While any individual could become the victim of medical malpractice, the question has been raised as to whether language barriers contribute to instances of medical negligence or malpractice. Not everyone who resides in the United States speaks fluent English. In fact, an estimated one-fifth of the U.S. population speaks a foreign language in the comfort of their own homes, according to The Washington Times, with at least 40 percent of these people admitting to being able to communicate in a foreign language more accurately than in English.
If a patient is unable to provide details about his or her exact symptoms, ailment, prior medical conditions, allergies and other pertinent information, how is the patient’s doctor going to be able to provide the level of care and treatment required? Could language barriers have a negative impact on patient safety? Does the lack of professional interpreters contribute to egregious errors or mistakes causing injury or death?
Why Professional Interpretation and Language Services are Needed
Based on a study from the University of California, Berkeley, language barriers, as well as a lack of proper funding for professional interpretation and language services, can dramatically increase safety risks among minority patients. What the study found in 2.5 percent of the claims reviewed was that:
- In 32 of the 35 cases, competent interpreters were not used
- In 12 cases, family members or friends were relied on to translate for the patient
- In 2 cases, minor children were entrusted with translation
- In 12 cases, consent forms, discharge instructions and other important medical documents were not adequately translated
- Almost all cases indicated a need for interpretation and language services
- Many patients suffered catastrophic injuries or death, as a result of these failures.
“Poor exchange of information, loss of important cultural information, misunderstanding of physician instruction, poor shared decision-making, or ethical compromises (e.g. difficulty obtaining informed consent,” are some of the ways the Institute of Medicine (IOM) notes in its report “Unequal Treatment” that health care can be adversely affected by language barriers.
One of the primary actions recommended by the National Institutes of Health to address the racial and ethnic disparities present in our health care system is the funding and improvement in the availability of language interpretation services for hospitals, doctor’s offices and other clinical settings. With minority patients having access to professional interpreters, they will be better able to speak with doctors about their medical needs, with less worry of being misunderstood or having their words lost in translation.
The availability of language services may also assist minority patients in gaining a comprehensive understanding of the legal forms they are being asked to sign, the medical advice they are being given, and any doctor-recommended treatments they need to follow for their long-term health and survival.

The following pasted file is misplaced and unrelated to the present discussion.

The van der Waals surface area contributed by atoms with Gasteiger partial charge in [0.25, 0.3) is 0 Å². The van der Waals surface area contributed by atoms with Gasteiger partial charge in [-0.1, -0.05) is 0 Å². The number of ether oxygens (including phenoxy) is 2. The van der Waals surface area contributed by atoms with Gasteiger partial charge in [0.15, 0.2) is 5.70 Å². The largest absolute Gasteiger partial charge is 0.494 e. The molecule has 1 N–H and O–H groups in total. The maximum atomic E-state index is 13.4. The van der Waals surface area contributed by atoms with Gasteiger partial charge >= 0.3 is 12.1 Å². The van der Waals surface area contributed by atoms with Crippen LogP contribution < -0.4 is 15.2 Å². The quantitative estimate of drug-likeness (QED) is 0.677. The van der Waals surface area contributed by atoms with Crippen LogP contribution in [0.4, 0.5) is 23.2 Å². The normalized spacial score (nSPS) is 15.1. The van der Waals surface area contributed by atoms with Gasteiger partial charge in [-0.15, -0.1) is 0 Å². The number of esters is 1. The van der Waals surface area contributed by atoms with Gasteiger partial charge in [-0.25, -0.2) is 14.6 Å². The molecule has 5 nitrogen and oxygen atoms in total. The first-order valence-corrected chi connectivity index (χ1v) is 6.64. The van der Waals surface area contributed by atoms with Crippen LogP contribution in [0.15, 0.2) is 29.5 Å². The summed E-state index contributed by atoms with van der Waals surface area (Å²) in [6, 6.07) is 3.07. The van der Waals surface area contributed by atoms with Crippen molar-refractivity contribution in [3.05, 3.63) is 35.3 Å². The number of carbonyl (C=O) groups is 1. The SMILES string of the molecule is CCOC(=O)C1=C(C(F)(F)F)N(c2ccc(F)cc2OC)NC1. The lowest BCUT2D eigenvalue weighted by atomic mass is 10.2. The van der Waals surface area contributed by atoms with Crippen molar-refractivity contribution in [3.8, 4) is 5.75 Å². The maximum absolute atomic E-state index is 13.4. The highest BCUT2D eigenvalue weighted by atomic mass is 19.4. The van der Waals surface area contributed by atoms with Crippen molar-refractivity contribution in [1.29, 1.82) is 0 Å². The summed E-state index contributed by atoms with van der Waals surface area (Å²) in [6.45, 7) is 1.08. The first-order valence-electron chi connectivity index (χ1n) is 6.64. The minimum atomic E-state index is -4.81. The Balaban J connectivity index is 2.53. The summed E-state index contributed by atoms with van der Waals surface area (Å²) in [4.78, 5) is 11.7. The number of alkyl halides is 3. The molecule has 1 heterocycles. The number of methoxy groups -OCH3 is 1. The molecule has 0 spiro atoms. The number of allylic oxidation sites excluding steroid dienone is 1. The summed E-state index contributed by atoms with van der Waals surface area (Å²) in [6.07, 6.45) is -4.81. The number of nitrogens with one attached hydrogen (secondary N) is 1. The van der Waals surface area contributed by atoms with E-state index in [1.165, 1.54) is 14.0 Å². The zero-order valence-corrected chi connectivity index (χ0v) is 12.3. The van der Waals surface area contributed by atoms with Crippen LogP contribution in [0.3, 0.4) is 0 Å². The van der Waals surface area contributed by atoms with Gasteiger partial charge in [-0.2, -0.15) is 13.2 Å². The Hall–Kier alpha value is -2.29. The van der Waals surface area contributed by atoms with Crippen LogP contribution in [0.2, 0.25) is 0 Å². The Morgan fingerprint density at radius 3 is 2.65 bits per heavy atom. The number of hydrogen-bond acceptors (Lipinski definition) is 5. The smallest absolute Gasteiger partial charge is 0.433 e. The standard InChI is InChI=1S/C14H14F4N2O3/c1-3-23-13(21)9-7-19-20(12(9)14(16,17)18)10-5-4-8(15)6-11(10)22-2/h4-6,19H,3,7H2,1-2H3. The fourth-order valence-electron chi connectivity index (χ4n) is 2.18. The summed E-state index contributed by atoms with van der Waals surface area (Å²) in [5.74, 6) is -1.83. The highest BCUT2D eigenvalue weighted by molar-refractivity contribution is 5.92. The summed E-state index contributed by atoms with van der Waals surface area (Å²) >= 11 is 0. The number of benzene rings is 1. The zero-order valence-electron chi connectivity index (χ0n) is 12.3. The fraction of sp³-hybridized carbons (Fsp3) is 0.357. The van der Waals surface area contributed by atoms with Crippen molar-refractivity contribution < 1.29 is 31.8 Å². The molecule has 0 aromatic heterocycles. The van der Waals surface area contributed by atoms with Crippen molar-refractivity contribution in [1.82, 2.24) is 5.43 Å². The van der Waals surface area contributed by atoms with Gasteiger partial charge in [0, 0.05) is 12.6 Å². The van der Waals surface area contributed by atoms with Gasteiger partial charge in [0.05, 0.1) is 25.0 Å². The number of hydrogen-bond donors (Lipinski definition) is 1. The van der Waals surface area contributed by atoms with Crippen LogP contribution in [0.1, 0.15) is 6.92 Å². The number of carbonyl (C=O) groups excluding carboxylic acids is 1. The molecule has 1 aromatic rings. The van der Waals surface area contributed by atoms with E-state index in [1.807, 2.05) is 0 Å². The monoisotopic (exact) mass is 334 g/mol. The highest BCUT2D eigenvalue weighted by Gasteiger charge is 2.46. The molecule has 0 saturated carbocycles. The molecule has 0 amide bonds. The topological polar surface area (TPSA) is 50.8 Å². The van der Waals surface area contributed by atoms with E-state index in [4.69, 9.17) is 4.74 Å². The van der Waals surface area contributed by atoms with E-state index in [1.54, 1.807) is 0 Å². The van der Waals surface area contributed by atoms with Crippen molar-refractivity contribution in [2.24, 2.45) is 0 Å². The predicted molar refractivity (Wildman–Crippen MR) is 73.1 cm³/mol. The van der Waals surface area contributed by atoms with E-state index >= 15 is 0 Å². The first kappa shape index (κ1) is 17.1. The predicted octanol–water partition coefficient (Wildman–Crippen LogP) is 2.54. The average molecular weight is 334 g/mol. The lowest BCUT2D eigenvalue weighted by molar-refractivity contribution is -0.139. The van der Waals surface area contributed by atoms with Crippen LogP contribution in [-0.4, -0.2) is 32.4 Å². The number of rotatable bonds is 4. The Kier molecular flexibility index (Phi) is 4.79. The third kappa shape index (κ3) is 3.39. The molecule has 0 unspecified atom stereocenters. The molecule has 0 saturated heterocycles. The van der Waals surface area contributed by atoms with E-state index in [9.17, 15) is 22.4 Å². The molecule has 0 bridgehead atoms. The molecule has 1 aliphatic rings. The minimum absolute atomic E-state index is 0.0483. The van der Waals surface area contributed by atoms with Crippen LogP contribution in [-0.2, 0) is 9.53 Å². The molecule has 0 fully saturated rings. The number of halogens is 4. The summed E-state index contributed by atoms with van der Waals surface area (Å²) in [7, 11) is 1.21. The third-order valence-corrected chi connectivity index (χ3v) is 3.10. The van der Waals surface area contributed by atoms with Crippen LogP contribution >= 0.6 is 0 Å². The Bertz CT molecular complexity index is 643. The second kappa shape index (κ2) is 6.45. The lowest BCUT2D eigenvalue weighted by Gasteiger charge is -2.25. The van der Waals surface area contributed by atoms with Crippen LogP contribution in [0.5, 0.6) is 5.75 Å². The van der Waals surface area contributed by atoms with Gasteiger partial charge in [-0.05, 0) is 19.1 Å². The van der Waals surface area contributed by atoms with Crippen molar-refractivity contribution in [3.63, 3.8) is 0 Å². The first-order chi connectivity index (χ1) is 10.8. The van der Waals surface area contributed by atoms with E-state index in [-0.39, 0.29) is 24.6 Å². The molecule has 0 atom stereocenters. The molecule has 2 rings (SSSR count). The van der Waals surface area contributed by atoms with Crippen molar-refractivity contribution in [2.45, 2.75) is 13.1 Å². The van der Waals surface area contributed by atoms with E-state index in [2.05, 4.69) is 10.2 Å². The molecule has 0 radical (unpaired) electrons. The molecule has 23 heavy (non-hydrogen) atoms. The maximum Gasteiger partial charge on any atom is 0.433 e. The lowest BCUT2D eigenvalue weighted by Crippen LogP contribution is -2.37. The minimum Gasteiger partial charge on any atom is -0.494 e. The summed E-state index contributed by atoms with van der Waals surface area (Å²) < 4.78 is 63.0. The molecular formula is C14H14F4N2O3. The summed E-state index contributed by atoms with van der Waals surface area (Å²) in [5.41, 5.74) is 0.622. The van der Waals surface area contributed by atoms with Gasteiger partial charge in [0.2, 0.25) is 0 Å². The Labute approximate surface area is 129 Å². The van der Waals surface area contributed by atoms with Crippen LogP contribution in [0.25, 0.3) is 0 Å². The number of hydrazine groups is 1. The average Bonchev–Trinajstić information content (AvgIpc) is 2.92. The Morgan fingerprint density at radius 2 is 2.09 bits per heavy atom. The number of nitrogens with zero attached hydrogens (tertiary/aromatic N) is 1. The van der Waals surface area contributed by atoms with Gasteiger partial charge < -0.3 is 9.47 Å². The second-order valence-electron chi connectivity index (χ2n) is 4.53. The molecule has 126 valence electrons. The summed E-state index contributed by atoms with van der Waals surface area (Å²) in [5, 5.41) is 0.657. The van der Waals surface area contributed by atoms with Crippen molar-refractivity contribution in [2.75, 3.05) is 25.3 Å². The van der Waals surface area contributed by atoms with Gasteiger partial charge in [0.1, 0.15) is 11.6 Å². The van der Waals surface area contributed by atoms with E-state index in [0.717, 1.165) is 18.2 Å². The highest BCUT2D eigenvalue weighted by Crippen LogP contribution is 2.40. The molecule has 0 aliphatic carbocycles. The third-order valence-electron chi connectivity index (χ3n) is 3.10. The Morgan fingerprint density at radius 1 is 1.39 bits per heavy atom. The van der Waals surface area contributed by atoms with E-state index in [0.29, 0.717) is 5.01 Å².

How to Minimize Your Risk of Injury Due to Language Barriers
Doctors have an obligation to treat their patients with the same level of professionalism and care, regardless of their mastery of the English language. The fact that an individual is not fluent in English does not mean he or she should be unnecessarily put at risk due to language barriers. A doctor being able to communicate with a patient, and vice versa, could be a matter of life and death. Patients who are not fluent in English, and their loved ones, can minimize the risk of suffering considerable injury or harm by taking the following steps to eliminate potential language barriers:
- Find out if the doctor or hospital where you are seeking treatment offers professional interpretation and language services
- Make sure you are able to read and review all medical or legal documents in your native language, before you agree to sign
- Avoid using family or friends as translators and they may not be familiar with certain medical terms and could misinterpret what is being said
- Until professional interpretation can be provided, ask doctors and nurses to speak slowly and always advise them if you cannot understand what is being said.
Continual advancements to improve communication between doctors and non-English-speaking patients are being made all the time. The National Journal recently reported on an app which can be used to relay simple medical instructions in a southeastern Chinese dialect, as well as touch-screen software with images patients can use to alert nurses to their need for help.
If you or a loved one has suffered injury at the hands of a medical professional, which you believe to have been caused by language barriers, you may be eligible to seek compensation for your injuries and loss related to any medical malpractice. Retaining legal representation at once is advised. Speak with a Philadelphia medical malpractice attorney to learn more about your rights and find out whether you may have a case.
- The Washington Times: An eye-popping 20% of U.S. residents abandon English at home
- S. National Library of Medicine: National Institutes of Health: The Institute of Medicine report “Unequal Treatment”: implications for academic health centers.
- University of California, Berkeley: School of Public Health: The High Costs of Language Barriers in Medical Malpractice
- National Journal: Speaking the Language of Health Care